A new survey reveals the horrifying levels of bullying, abuse and exclusion that young people with disabilities face in Australian schools.
Young Australians with disabilities are experiencing “unacceptably high levels of abuse and violence at school”, according to a new report which found that students with disabilities are being physically restrained, isolated and bullied by both students and staff in educational settings.
The annual National Education Survey, conducted by Children and Young People with Disability Australia (CYDA), documents the experiences of young people with disabilities in Australian schools.
More than 500 young people with disabilities and their families responded to the 2019 survey, which revealed that they are being “failed by a broken education system that is denying them their basic human right to an inclusive education.”
Close to half of students surveyed said they were bullied at school in the past year, and 40 per cent were excluded from activities like lessons, excursions and interaction with other students.
One in three were restrained or secluded at school, which included physical restraint, chemical restraint and solitary confinement.
In several cases, students reported being bullied by school staff as well as other students. Families reported that children as young as 11 became suicidal and others were pushed down stairs, threatened with rape and even forced to hide inside a garbage bin to escape bullies.
Families also reported serious gaps in the education system’s supports for students with disabilities.
More than half of families (57.2 per cent) were out of pocket for supports or equipment their child required to participate in education, and a similar number (52.1 per cent) disagreed that teachers and support staff were adequately trained to provide a supportive learning environment for students with disability.
One family said that their child, aged 7-9 years old, had been suspended six times in six months for “behaviour” issues.
They push and push until he is completely overwhelmed and then they wonder why he won’t comply, then they suspend him, once for three days -- he was six years old.
In another case, a child aged 10-12 was suspended after being kept in isolation.
“In the disability unit he was left in a room on his own and when he became agitated and broke a window they rang me and suspended him on two occasions,” a parent wrote. “He only ever had behavioural issues in that environment.”
In 2018, child-education specialists told The Feed that many non-verbal children and teenagers have been misdiagnosed with intellectual disabilities due to the Department of Education’s reliance on IQ tests requiring speech.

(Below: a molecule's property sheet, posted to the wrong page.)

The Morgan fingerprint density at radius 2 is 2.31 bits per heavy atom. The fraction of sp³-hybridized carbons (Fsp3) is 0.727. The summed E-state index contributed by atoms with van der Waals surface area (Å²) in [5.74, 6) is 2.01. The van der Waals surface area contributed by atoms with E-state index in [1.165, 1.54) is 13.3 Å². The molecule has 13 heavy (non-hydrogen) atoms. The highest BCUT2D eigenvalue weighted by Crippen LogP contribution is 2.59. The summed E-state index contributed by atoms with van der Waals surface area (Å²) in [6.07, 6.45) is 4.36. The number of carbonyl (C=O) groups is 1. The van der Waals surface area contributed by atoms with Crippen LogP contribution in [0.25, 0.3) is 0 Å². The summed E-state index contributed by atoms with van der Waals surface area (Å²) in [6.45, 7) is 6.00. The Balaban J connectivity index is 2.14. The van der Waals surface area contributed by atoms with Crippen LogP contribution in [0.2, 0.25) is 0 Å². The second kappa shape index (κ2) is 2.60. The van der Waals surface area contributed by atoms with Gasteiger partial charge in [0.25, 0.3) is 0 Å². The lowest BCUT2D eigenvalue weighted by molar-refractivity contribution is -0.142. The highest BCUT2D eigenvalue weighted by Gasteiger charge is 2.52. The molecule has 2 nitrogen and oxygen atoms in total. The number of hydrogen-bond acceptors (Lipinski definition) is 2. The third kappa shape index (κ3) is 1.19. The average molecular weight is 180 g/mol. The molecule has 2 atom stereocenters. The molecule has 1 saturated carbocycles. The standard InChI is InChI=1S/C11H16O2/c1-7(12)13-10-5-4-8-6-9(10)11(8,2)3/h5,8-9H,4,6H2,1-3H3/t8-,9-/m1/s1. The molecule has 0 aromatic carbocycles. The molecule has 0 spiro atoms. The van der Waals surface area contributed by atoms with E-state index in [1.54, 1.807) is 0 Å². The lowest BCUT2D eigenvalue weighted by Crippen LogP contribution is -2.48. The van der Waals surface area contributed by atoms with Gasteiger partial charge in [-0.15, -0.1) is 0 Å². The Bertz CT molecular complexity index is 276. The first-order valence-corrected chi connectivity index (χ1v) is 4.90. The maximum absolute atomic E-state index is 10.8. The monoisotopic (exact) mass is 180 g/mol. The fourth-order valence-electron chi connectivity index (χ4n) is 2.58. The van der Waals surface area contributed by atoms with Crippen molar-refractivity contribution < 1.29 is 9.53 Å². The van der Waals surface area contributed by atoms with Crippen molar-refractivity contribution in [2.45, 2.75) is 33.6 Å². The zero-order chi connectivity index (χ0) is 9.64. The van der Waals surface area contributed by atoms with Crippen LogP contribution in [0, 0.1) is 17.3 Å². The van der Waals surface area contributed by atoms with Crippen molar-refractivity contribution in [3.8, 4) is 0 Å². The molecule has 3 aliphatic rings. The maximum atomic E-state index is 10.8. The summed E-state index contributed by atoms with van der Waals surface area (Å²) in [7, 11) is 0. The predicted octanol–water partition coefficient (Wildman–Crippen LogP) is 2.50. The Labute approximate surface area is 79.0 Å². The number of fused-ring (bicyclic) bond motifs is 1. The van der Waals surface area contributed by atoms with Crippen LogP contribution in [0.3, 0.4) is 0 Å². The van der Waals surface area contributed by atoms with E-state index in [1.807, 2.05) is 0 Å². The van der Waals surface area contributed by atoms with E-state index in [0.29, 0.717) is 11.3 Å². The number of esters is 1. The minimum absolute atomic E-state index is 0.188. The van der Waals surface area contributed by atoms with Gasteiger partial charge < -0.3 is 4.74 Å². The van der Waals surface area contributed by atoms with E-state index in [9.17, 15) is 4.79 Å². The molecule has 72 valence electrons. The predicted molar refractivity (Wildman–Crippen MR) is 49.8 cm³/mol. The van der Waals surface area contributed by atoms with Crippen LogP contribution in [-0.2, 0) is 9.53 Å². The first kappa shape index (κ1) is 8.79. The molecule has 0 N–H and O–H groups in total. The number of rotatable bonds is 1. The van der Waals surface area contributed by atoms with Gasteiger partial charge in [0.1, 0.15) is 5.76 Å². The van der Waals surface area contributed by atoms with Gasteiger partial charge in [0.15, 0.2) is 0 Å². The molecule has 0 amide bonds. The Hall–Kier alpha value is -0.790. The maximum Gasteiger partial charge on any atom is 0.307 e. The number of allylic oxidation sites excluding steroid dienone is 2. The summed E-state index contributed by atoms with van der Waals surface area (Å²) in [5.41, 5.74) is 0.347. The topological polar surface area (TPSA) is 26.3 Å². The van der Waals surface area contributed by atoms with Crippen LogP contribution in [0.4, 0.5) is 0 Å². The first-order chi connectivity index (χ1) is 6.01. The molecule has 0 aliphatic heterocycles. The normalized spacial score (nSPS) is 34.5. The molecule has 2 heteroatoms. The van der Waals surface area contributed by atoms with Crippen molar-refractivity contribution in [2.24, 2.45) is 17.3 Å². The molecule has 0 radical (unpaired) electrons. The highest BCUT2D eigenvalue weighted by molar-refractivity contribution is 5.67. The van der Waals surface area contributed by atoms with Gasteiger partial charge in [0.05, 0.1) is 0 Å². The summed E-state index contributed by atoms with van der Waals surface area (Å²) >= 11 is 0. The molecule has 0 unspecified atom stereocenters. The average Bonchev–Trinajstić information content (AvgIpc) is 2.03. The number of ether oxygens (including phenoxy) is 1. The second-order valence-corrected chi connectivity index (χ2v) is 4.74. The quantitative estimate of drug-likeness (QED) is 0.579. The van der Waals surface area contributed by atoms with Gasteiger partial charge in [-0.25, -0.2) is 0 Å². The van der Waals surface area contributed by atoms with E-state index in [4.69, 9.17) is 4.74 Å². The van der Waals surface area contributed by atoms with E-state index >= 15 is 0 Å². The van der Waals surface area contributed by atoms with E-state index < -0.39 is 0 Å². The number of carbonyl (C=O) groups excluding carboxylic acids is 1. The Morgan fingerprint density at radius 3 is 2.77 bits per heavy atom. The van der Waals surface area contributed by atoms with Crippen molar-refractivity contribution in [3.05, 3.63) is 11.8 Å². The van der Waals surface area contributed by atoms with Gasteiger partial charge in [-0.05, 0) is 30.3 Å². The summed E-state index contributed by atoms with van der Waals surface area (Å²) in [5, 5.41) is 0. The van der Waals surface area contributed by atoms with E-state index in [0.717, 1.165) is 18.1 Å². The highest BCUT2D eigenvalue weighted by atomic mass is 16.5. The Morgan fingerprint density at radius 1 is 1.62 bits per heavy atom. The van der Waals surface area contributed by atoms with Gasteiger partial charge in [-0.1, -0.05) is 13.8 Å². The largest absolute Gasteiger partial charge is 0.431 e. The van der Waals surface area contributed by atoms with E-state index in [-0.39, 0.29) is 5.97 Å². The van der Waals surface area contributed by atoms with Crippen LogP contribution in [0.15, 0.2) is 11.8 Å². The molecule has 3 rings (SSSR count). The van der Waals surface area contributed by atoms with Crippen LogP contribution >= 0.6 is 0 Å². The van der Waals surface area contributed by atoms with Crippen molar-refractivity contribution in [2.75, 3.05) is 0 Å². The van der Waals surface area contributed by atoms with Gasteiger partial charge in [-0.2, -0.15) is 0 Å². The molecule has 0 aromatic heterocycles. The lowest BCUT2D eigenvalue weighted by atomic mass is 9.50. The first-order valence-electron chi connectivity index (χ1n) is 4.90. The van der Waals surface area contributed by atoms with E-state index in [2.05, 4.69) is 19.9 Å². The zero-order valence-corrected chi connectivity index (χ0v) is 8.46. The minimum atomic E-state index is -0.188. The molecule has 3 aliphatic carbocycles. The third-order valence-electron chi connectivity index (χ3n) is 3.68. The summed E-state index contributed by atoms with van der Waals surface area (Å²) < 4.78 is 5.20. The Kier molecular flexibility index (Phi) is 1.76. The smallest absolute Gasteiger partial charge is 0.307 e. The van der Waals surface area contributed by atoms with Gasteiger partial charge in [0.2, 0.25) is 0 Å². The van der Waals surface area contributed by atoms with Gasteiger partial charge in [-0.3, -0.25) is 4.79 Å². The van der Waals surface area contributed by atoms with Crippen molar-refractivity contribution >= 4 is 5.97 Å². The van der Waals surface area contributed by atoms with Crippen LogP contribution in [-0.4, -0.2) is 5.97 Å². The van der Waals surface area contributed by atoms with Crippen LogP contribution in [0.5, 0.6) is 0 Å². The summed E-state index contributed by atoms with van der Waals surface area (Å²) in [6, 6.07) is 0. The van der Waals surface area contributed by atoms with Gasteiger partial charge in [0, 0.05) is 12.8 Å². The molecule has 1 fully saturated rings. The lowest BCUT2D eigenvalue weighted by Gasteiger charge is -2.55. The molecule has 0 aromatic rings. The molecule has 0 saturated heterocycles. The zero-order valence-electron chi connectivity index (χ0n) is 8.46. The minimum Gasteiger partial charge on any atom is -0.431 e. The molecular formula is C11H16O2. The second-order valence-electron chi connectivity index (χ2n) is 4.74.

Tim Chan, a non-verbal university student who uses facilitated communication to communicate via typing, said that when he was denied access to facilitated communication at school he became very angry, and felt trapped.
“He was suicidal,” his mother told The Feed. “He punched windows, he ran away from home.”
“He tried to manage at school, but he became so depressed. He actually typed with his aid, ‘I’m going to run in front of a bus.’”
In the wake of today’s survey findings, CYDA is calling on the government to develop a National Action Plan for Inclusive Education which phases out special schools and improves inadequate teacher education.
“The evidence shows that all children -- those with and without disability -- achieve best in inclusive schools,” said Mary Sayers, CEO of CYDA.
“Not in special schools, separate classrooms, not schooling part-time, and not doing a separate -- or worse -- curriculum.”
The National Education Survey results come as the Disability Royal Commission is due to hold its first public hearing on education next Monday November 4.
“The Disability Royal Commission presents an opportunity for Australia to right its wrongs and start providing children with disability the inclusive education they are entitled to – it is their human right,” said Sayers.
“Australian society – and, in fact law - emphatically says no to discrimination when it comes to gender, race and religion. So why does it remain acceptable to discriminate when it comes to disability?”
“It’s more than time to stamp out ableism in Australia.”